4 Reasons Why English Bulldogs Drool (and What You Can Do About It)
Learn why English bulldogs are prone to drooling, what triggers it, understand that it’s natural and what can be done to manage it.
English Bulldogs are well-known for their squished faces and adorable looks, however, they're most recognised for their excessive drooling.
In this piece, I'll provide 4 reasons why English Bulldogs drool and what you can do to reduce the chance of a wet carpet or soggy arm.
Are you ready? Let's go.
Do English Bulldogs Drool?
Yes, all Bulldog Breeds are susceptible to drooling.
Drooling is the excess salvia falling from the dog's mouth, usually onto your clothing or furniture. Some Bulldogs are more affected than others, plus there are certain triggers like hunger, overheating and mood.
1. Physical Jowl Structure
Like humans, dogs also have what's known as jowls. Jowls are the loose flaps of skin and lips that hang on either side of the dog's mouth.
All dogs have jowls or loose skin around the mouth, but unsurprisingly, Bulldogs are more prone to this because of the flat face known as brachycephaly.
The wrinkly skin and squished face are the most well-known characteristics of a Bulldog, but sadly this cute and adorable look that we've grown to love is a contributor to drooling.
In addition, Bulldogs have an underbite which prevents them from closing their mouth fully, which means excess salvia can run freely from the mouth.
Also, the upper lips hang down loosely, which is another way for saliva to exit the mouth.
When a Bulldog drinks water, this is when it's most likely you'll experience drool.
Like most dogs, Bulldogs are habitual creatures. Once an eating routine has been established with your dog, you'll find the minutes before eating their favourite food this is going to be a time of excessive drooling.
How often have you salivated when waiting for your dinner to be served in a restaurant or hovering around the BBQ in the Summer? If you can relate, you will understand why this is a big drool time.
Since Bulldogs have scrunched up faces, dinner time is more like messy time. They practically stuff their faces straight into the bowls to get every last kibble, the same applies to water bowls as mentioned already.
Expect a trail of drool before dinner time, followed by chewed up food and water after.
Preventing drool at dinner time is going to be tough, it's better to have a mat under your bulldog's bowls to collect the saliva instead.
Due to their flat face and short snouts, Bulldogs quickly overheat in hot temperatures or after exercise.
Exercising is really important for your dog's health, every breed has different exercise requirements and although bulldogs are perceived to be lazy breeds, it's actually quite the opposite.
Luna and I go for at least a 60-minute walk, daily. During this time we might head to the local park and play fetch with a ball. This means Luna is sprinting - as far as a Bulldog can run - to find and retrieve the ball.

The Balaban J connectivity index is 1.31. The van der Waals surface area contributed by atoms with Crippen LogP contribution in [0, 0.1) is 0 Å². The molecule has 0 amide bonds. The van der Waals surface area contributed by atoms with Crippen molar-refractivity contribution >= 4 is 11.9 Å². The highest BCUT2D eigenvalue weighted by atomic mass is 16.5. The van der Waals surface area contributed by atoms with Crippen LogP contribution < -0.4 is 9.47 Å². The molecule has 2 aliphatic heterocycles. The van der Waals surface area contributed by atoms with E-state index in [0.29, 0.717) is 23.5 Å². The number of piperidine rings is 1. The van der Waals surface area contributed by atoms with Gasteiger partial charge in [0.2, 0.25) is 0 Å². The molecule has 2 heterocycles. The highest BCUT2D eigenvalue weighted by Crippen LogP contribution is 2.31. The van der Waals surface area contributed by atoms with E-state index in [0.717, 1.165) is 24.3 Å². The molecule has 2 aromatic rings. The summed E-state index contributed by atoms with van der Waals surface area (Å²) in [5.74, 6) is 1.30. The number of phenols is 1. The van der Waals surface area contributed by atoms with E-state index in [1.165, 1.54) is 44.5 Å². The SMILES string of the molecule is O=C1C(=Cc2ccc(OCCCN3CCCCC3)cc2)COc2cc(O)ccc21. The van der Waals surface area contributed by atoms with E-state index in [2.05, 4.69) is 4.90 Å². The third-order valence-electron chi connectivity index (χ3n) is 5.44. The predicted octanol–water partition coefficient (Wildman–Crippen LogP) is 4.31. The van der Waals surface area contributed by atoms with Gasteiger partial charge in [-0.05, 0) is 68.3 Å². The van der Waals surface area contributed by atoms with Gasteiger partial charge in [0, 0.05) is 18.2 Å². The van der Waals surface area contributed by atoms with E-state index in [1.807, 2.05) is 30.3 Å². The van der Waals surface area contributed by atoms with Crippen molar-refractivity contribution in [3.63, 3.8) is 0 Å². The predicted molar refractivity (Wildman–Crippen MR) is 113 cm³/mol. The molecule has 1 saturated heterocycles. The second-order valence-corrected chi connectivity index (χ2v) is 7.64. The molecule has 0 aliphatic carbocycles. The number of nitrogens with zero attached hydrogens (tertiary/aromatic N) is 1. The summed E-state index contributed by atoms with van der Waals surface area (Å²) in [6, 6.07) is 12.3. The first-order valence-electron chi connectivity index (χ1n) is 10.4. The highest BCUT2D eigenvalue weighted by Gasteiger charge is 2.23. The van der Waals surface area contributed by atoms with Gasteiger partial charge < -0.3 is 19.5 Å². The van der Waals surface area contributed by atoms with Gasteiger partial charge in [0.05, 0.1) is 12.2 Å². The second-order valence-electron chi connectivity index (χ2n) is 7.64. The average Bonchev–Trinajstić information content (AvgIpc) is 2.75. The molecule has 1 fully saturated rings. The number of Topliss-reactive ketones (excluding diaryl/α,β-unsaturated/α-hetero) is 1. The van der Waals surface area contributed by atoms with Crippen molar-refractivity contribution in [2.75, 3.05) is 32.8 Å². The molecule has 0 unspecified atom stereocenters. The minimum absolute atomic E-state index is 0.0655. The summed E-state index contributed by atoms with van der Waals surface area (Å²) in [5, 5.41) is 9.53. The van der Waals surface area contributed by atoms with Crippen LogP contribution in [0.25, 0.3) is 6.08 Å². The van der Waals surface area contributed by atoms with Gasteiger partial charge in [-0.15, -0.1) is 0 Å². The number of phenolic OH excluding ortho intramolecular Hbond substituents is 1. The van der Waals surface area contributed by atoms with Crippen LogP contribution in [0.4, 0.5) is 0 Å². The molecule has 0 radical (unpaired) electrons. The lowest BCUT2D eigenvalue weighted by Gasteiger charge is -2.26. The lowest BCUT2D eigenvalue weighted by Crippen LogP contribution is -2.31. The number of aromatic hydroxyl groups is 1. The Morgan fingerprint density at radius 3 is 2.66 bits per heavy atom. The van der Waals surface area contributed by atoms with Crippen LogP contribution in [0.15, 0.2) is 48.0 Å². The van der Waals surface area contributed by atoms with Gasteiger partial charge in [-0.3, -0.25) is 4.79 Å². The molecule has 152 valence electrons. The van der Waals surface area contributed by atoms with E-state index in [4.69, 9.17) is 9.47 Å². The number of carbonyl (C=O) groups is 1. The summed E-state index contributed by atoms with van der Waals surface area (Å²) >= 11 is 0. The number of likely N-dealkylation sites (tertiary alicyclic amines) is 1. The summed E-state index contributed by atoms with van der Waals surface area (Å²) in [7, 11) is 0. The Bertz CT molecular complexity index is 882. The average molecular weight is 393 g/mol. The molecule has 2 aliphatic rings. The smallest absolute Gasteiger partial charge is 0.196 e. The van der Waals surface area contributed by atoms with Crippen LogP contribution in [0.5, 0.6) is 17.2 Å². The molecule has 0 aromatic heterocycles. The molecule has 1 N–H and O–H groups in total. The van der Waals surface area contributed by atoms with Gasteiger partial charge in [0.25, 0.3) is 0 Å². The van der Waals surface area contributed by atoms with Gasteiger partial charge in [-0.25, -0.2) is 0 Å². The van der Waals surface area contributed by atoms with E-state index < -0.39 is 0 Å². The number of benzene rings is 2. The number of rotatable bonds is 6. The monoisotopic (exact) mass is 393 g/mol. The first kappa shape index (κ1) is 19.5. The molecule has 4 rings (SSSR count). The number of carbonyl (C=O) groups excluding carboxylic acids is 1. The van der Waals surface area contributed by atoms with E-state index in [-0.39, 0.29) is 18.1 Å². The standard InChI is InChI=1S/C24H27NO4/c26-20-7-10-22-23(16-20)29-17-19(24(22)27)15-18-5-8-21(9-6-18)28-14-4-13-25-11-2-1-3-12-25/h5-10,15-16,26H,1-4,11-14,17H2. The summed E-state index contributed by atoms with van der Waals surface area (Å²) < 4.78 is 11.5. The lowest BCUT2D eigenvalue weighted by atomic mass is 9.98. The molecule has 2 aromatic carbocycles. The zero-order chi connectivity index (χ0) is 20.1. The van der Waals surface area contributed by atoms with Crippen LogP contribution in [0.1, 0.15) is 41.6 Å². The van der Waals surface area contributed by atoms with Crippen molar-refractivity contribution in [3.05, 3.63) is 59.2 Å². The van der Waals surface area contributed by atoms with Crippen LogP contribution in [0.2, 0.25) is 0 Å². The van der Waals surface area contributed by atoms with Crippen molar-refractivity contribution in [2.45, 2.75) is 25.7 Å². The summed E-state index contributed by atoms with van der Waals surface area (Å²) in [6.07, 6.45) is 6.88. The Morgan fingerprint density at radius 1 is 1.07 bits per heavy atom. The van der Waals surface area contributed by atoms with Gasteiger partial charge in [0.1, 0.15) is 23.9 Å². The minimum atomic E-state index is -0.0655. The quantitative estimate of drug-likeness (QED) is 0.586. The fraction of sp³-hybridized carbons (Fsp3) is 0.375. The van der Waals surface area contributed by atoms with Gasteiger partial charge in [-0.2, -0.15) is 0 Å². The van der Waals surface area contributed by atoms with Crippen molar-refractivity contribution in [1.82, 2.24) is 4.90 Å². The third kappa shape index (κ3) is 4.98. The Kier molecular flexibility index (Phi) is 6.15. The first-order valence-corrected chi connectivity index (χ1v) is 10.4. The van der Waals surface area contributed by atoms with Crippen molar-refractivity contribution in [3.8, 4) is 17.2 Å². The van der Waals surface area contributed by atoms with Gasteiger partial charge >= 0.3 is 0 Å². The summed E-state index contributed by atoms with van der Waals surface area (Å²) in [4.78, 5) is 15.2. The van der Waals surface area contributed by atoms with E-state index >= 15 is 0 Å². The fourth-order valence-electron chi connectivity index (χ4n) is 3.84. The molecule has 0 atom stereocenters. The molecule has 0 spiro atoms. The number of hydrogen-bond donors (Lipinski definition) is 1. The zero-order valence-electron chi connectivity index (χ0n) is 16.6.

She pants so much after this, and very quickly needs to take a rest. Panting is a normal dog behaviour to expel excess heat to cool off. It's during this time you'll likely see lots of slobber, just take a look at the image of Luna above.
That wet patch on the floor is drool which came out like a waterfall. Better out than in, right?
It's really important to bring a refreshment with you for times like these, dogs need to rehydrate and arguably Bulldogs need as much water as possible, simply because most of it comes back out as drool.
In addition to exertion, Bulldogs really can't cope well in hot temperatures. Again, because bulldogs have short snouts, this makes it much harder to get the oxygen they need to breathe comfortably.
Normal regulation of their body temperature is, as a result, hindered. This is why Luna drools a lot on summer days. The best thing you can do in this situation is to prepare a dark cool room, with a cooling mat for your bulldog to lay on.
If you know the weather is going to get hot, the best preventative measure for drool is to keep your bulldog feeling cool.
4. Stress and Anxiety
Another cause of excessive slobber is an anxious or uneasy dog. Dogs are not good with fireworks, party seasons are one of the most stressful times for dogs, and you can expect a Bulldog to salivate more during these periods.
Keeping your bulldog calm by buying calming biscuits or scented fragrances can really help reduce the amount of drool during the firework frenzy season.
I wouldn't rely too much on supplements all year round though, sometimes a dog's natural coping mechanism is often the best medicine. Mind you, you'll need to deal with the slobber.
So, do bulldogs drool? Any bulldog dad knows drooling is a daily occurrence, it's literally part of a bulldog's life. You just get used to it, weirdly, you might even adore it.
After all, we love our dogs unconditionally, right?
If you're new to being a dog dad or looking to add a bulldog to your family, you should know that drooling is natural and not something to worry about.
But if you're not keen on receiving frequent wet and slobbery kisses, perhaps a bulldog isn't right for you.